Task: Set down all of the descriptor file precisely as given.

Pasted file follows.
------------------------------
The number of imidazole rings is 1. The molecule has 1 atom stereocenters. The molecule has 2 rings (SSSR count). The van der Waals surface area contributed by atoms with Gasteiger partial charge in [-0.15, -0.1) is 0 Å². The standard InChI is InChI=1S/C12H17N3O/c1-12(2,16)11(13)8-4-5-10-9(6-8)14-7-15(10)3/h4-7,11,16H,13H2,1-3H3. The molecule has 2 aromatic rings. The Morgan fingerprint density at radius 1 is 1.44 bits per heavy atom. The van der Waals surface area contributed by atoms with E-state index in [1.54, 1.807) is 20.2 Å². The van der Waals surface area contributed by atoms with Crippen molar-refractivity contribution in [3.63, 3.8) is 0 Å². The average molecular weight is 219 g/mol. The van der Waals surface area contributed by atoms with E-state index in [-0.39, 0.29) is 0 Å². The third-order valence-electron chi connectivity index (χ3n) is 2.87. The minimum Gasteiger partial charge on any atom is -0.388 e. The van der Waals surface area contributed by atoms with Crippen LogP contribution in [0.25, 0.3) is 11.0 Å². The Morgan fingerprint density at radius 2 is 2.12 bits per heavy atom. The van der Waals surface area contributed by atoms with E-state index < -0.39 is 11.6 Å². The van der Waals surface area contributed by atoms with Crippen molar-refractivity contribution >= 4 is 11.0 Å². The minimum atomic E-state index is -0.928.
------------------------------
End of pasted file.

The number of imidazole rings is 1. The molecule has 1 atom stereocenters. The molecule has 2 rings (SSSR count). The van der Waals surface area contributed by atoms with Gasteiger partial charge in [-0.15, -0.1) is 0 Å². The standard InChI is InChI=1S/C12H17N3O/c1-12(2,16)11(13)8-4-5-10-9(6-8)14-7-15(10)3/h4-7,11,16H,13H2,1-3H3. The molecule has 2 aromatic rings. The Morgan fingerprint density at radius 1 is 1.44 bits per heavy atom. The van der Waals surface area contributed by atoms with E-state index in [1.54, 1.807) is 20.2 Å². The van der Waals surface area contributed by atoms with Crippen molar-refractivity contribution in [3.63, 3.8) is 0 Å². The average molecular weight is 219 g/mol. The van der Waals surface area contributed by atoms with E-state index in [-0.39, 0.29) is 0 Å². The third-order valence-electron chi connectivity index (χ3n) is 2.87. The minimum Gasteiger partial charge on any atom is -0.388 e. The van der Waals surface area contributed by atoms with Crippen LogP contribution in [0.25, 0.3) is 11.0 Å². The Morgan fingerprint density at radius 2 is 2.12 bits per heavy atom. The van der Waals surface area contributed by atoms with E-state index < -0.39 is 11.6 Å². The van der Waals surface area contributed by atoms with Crippen molar-refractivity contribution >= 4 is 11.0 Å². The minimum atomic E-state index is -0.928.